When you’re working on a startup, there are endless things to do. Fixing bugs, customer support emails, marketing, working on product features, sales calls, and the list goes on. It’s easy to get pulled in too many directions. Prioritizing becomes super important. You always need to be working on tasks that are critical to your survival.
This is an article in response to the Startup Edition prompt, “How do you prioritize?”
According to Forbes we, as entrepreneurs, are people that do too much. It’s in our nature to keep on pushing. When you stop, the business also stops. That is why we psychologically have to endure all that pain, and as a result suck at managing time.
Do everything all the time in order to get ahead. You’ll eventually learn where your limits are, and sometimes the hard way. By committing to too many projects, the quality of your work can suffer, which might be the same as not doing it at all. Prioritize – and do any analytics you can – to decide what tasks and commitments are the best and most profitable use of your time. – Forbes
Time management is an art that I completely failed at. In the traditional sense anyway. I tried having calendars, to-do lists, and using different frameworks like GTD. You see I’m the person in my family that is always late. I have no concept of time. I’m always doing something right up until the point I need to be somewhere.
To experiment, I started evaluating how well having no time management would work. The results by far has made this technique the most productive for actually getting shit done. Why? The most important things always bubble up to the top. Instead of focusing on individual tasks I focused on achieving results.
So what can you do to manage your time better?
Pick a Weekly Growth Rate
For me, I wanted to achieve a 10% weekly growth rate. That seemed simple enough right? If I had 10 users I only needed to get 1 more user that week. So what tasks should I work on first? The one that will get me to hit that growth rate the fastest. PG has also written about using your growth rate to guide how you spend your time.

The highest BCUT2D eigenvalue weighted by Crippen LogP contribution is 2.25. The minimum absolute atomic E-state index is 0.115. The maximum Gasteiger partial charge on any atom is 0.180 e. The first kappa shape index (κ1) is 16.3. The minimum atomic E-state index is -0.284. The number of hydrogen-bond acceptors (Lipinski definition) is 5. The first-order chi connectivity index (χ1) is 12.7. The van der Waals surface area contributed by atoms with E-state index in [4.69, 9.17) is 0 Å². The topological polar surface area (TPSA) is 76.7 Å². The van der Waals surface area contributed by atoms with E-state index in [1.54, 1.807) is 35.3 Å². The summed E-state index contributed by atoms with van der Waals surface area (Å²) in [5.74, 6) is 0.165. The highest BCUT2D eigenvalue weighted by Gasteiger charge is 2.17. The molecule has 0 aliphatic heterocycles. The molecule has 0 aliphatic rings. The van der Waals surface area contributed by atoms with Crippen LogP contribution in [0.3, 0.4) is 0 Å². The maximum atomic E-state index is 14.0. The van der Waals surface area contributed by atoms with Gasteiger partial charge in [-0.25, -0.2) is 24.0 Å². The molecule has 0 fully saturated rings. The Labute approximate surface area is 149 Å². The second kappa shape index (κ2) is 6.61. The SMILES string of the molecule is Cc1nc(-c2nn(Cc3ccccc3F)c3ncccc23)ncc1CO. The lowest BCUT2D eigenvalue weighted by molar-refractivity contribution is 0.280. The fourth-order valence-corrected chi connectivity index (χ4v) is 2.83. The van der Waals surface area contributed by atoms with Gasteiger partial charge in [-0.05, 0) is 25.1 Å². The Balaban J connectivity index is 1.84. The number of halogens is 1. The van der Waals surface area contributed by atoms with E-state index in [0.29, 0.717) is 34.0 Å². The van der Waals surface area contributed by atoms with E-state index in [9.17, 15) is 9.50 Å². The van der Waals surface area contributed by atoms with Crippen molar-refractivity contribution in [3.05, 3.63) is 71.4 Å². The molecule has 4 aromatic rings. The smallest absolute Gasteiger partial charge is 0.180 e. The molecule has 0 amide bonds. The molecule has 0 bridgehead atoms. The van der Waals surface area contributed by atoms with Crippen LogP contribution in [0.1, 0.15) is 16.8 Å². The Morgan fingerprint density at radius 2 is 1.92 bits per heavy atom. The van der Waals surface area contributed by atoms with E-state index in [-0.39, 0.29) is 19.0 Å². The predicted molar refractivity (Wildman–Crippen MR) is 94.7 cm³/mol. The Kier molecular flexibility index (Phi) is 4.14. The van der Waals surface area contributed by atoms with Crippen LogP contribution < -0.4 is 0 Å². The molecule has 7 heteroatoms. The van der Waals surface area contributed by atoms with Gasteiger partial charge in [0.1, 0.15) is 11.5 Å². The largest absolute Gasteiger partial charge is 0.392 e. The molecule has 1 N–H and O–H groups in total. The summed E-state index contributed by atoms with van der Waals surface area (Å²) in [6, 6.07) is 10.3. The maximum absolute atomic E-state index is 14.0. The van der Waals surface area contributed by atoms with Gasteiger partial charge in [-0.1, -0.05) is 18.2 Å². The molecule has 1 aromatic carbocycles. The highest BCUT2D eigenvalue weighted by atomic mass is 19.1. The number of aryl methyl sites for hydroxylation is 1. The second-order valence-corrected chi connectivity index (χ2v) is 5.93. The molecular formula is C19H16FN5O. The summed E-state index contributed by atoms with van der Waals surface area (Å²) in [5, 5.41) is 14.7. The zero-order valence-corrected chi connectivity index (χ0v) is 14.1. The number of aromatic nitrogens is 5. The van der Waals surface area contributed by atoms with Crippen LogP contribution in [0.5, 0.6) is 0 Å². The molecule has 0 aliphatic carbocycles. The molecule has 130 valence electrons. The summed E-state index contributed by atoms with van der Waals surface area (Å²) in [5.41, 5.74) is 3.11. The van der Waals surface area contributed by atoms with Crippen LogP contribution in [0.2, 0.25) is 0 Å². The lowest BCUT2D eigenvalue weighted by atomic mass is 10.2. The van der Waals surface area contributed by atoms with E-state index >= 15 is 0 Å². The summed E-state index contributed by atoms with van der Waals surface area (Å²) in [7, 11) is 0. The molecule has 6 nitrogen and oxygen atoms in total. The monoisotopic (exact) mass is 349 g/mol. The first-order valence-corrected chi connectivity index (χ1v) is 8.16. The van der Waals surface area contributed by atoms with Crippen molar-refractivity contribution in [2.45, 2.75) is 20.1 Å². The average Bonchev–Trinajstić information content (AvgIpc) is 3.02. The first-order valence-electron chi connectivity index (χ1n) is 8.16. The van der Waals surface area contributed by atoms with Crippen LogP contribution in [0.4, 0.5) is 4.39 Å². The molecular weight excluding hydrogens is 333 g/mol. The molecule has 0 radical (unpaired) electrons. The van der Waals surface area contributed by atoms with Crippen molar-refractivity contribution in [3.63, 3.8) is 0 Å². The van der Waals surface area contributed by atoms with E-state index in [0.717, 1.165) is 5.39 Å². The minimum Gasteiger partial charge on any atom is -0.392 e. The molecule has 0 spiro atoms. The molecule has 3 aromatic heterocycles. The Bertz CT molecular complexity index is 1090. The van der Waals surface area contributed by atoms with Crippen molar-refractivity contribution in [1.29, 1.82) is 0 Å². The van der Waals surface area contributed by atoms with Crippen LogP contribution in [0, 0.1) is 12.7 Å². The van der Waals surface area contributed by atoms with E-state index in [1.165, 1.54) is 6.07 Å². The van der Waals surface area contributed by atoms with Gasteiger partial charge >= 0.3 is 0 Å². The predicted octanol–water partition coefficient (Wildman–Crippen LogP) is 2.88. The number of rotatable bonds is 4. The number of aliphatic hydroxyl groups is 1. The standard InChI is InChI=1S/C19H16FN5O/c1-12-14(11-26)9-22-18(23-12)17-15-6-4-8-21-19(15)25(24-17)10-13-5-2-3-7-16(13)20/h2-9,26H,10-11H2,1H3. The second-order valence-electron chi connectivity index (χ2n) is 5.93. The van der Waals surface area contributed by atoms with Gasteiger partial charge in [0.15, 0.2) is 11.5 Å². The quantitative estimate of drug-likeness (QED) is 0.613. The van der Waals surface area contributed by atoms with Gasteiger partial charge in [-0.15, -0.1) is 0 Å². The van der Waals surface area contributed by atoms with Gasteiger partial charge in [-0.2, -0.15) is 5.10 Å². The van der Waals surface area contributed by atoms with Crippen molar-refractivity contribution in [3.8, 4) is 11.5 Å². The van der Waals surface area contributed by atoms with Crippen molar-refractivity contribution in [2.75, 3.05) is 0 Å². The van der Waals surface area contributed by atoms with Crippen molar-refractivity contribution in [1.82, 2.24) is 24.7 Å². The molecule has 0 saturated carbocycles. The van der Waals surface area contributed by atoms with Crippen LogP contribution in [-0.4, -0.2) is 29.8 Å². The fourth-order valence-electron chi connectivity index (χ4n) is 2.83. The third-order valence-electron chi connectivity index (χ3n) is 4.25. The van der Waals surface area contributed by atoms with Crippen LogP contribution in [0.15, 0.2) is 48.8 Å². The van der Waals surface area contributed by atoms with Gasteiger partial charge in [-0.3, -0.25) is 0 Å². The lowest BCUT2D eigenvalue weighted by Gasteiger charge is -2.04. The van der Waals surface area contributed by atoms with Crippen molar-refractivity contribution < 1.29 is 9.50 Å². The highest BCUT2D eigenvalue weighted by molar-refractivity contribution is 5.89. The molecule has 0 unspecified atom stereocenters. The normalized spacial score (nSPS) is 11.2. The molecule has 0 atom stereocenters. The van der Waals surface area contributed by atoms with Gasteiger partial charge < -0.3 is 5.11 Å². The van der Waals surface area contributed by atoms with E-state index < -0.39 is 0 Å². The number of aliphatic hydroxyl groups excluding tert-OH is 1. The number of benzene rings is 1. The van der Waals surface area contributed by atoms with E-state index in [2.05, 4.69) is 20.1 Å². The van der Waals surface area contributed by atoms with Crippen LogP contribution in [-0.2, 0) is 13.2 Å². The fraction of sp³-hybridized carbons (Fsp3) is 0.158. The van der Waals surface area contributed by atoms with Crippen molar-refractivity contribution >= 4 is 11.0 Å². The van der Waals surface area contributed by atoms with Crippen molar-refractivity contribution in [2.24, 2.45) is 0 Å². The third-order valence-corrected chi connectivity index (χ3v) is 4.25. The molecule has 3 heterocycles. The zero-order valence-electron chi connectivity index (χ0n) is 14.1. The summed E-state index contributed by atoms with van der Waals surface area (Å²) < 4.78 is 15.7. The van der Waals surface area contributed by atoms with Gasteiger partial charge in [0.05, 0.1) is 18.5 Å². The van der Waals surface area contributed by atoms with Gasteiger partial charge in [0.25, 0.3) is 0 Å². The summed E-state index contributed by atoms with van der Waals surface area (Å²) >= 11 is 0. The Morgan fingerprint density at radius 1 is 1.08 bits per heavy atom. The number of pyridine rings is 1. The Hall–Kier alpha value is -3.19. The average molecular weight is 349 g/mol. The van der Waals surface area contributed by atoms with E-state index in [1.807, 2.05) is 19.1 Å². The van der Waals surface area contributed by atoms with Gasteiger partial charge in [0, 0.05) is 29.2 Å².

We usually advise startups to pick a growth rate they think they can hit, and then just try to hit it every week. The key word here is “just.” If they decide to grow at 7% a week and they hit that number, they’re successful for that week. There’s nothing more they need to do. But if they don’t hit it, they’ve failed in the only thing that mattered, and should be correspondingly alarmed. – Paul Graham
As a result, I end up spending my time on three simple things only: marketing, talking to users, and writing code. I repeat every week.
To make sure I hit the 10% weekly growth rate, I spend time marketing. Since we’re talking about startup marketing, this means I spend a lot of time reaching out to people, one by one, and try to provide them some value. That doesn’t mean trying to shove my product down their throat. That gets old quickly.
All I’m trying to do is be helpful to other people in some way. It could be through writing a blog post, having conversations on Twitter, joining LinkedIn group discussions, or commenting on Hacker news. I work on building high quality human-to-human relationships.
That marketing process works. It’s just time consuming. To my surprise I’ve been able to sustain a 51% weekly growth rate in “free trial activations.” There are definitely ways to scale this kind of value creation by writing guest blog posts or creating videos.
Talk to Your Users
When I hit the growth rate I want, I immediately start talking to users. These are both the new users that just signed up this week and existing users to make sure they’re happy with the service. I probably spend about 5 hours a day talking to users in one form or another. Emails, phone calls, coffee meetings, Skype, pretty much anything I can get.
Conversations with users are super insightful. They tell you their concerns, the problems they’re having, and what it will take for them to put money in your hands. That kind of stuff is gold.
This is where I take all the feedback I got from talking to users and see what kind of themes appear over and over. If 10 users tell me how confusing the dashboard is or request a certain feature, then it’s a no brainer on what to do. This makes writing code the easy part of doing a startup.
Do you see why this simple process works? It boils down exactly what you need to do in order for your startup to survive in one simple metric: your growth rate. At this stage, there’s no need to plan out all your tasks. Do the most important thing that will help you hit your growth rate.
What is your secret sauce in making you suck less at time management? Please share in the comments!